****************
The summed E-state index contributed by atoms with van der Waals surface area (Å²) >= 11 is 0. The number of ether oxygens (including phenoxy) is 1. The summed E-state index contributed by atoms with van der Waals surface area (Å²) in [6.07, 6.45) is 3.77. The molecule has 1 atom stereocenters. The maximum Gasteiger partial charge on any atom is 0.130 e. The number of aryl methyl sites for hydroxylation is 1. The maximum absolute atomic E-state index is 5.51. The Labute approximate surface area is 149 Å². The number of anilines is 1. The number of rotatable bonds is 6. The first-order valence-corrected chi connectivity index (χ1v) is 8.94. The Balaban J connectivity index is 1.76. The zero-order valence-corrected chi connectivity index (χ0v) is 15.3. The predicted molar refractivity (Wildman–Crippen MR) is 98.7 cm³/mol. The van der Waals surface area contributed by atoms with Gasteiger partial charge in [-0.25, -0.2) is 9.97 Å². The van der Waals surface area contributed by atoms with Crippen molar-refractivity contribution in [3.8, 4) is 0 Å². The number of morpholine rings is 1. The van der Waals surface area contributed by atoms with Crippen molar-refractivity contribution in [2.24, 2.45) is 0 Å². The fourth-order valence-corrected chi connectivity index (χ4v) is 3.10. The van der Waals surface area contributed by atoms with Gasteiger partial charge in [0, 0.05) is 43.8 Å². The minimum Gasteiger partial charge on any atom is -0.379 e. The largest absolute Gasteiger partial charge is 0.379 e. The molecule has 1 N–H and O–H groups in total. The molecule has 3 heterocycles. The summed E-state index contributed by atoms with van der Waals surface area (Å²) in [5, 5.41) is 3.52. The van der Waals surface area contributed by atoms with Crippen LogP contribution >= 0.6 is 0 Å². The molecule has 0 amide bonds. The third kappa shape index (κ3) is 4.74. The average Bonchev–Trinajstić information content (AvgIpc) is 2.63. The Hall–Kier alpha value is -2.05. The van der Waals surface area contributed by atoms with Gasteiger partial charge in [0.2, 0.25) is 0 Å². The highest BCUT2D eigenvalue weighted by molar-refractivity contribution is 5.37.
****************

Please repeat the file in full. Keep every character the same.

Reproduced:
The summed E-state index contributed by atoms with van der Waals surface area (Å²) >= 11 is 0. The number of ether oxygens (including phenoxy) is 1. The summed E-state index contributed by atoms with van der Waals surface area (Å²) in [6.07, 6.45) is 3.77. The molecule has 1 atom stereocenters. The maximum Gasteiger partial charge on any atom is 0.130 e. The number of aryl methyl sites for hydroxylation is 1. The maximum absolute atomic E-state index is 5.51. The Labute approximate surface area is 149 Å². The number of anilines is 1. The number of rotatable bonds is 6. The first-order valence-corrected chi connectivity index (χ1v) is 8.94. The Balaban J connectivity index is 1.76. The zero-order valence-corrected chi connectivity index (χ0v) is 15.3. The predicted molar refractivity (Wildman–Crippen MR) is 98.7 cm³/mol. The van der Waals surface area contributed by atoms with Gasteiger partial charge in [-0.25, -0.2) is 9.97 Å². The van der Waals surface area contributed by atoms with Crippen molar-refractivity contribution in [3.8, 4) is 0 Å². The number of morpholine rings is 1. The van der Waals surface area contributed by atoms with Crippen molar-refractivity contribution in [2.24, 2.45) is 0 Å². The fourth-order valence-corrected chi connectivity index (χ4v) is 3.10. The van der Waals surface area contributed by atoms with Gasteiger partial charge in [0, 0.05) is 43.8 Å². The minimum Gasteiger partial charge on any atom is -0.379 e. The largest absolute Gasteiger partial charge is 0.379 e. The molecule has 1 N–H and O–H groups in total. The molecule has 3 heterocycles. The summed E-state index contributed by atoms with van der Waals surface area (Å²) in [5, 5.41) is 3.52. The van der Waals surface area contributed by atoms with Crippen LogP contribution >= 0.6 is 0 Å². The molecule has 0 amide bonds. The third kappa shape index (κ3) is 4.74. The average Bonchev–Trinajstić information content (AvgIpc) is 2.63. The Hall–Kier alpha value is -2.05. The van der Waals surface area contributed by atoms with Gasteiger partial charge in [0.2, 0.25) is 0 Å². The highest BCUT2D eigenvalue weighted by molar-refractivity contribution is 5.37.